Provision of Health-care Service over the Internet – the Legality of E-consultations in Estonia

Marika Žmenja

Abstract


The number of Web sites providing medical consultations is growing constantly. They offer common information and advice, patient education, and general and individualised consulting. In certain cases wherein Web sites offer consultations, the service is subject to the same legal regulation as conventional health-care provision. The article discusses when consulting via the Internet (i.e., e-consulting) can be considered provision of health-care service and which requirements it has to meet if so. The author concludes that what matters here is not how service providers present their service but whether the essence of e-consultation corresponds to the definition of a health-care service – if it does, e-consultation has to be considered one. Among the obstacles in providing e-consultations is fulfilling the requirement of having consultation premises at the time of applying for the necessary permit. Health-care providers are required to have a physical location where they can provide the services.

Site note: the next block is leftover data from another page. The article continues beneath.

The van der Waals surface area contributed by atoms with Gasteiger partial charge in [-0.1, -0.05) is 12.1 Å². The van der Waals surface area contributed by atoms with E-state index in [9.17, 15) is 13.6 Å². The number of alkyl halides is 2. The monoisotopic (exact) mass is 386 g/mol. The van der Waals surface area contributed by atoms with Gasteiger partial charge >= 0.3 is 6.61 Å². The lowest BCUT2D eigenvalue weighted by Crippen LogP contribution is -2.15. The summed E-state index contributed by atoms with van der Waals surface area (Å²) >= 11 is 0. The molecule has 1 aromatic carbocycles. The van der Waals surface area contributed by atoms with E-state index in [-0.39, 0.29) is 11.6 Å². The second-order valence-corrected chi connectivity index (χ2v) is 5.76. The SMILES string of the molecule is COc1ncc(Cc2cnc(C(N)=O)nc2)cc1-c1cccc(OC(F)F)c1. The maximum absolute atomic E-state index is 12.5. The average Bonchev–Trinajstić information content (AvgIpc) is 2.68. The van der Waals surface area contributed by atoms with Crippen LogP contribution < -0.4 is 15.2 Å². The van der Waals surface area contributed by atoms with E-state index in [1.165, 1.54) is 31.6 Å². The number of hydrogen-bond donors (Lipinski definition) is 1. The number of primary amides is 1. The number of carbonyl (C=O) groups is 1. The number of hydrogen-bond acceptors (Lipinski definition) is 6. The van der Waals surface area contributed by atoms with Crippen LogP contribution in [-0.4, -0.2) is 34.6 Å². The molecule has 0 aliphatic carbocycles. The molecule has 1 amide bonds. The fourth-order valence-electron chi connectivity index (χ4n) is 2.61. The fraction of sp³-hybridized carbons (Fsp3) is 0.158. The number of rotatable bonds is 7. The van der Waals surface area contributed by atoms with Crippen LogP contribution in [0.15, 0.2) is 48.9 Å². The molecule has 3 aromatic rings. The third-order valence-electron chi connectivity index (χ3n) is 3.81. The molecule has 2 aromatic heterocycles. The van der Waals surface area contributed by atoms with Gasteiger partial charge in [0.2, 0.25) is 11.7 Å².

Also addressed in the article is e-consultation as information-society service. It is concluded that if this is an intermediary service, then – if the design of the service so indicates – legal regulations applicable to health-care service provision do not apply. The author finds that, in general, e-consultations are possible and legitimate in the current legal framework.


Keywords


e-consultation; telemedicine; health-care service; information-society service; licence

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DOI: https://doi.org/10.12697/JI.2017.26.05

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Journal DOI: https://doi.org/10.12697/issn1406-1082
ISSN 1406-1082 (printed matter)
ISSN 1406-5509 (online)

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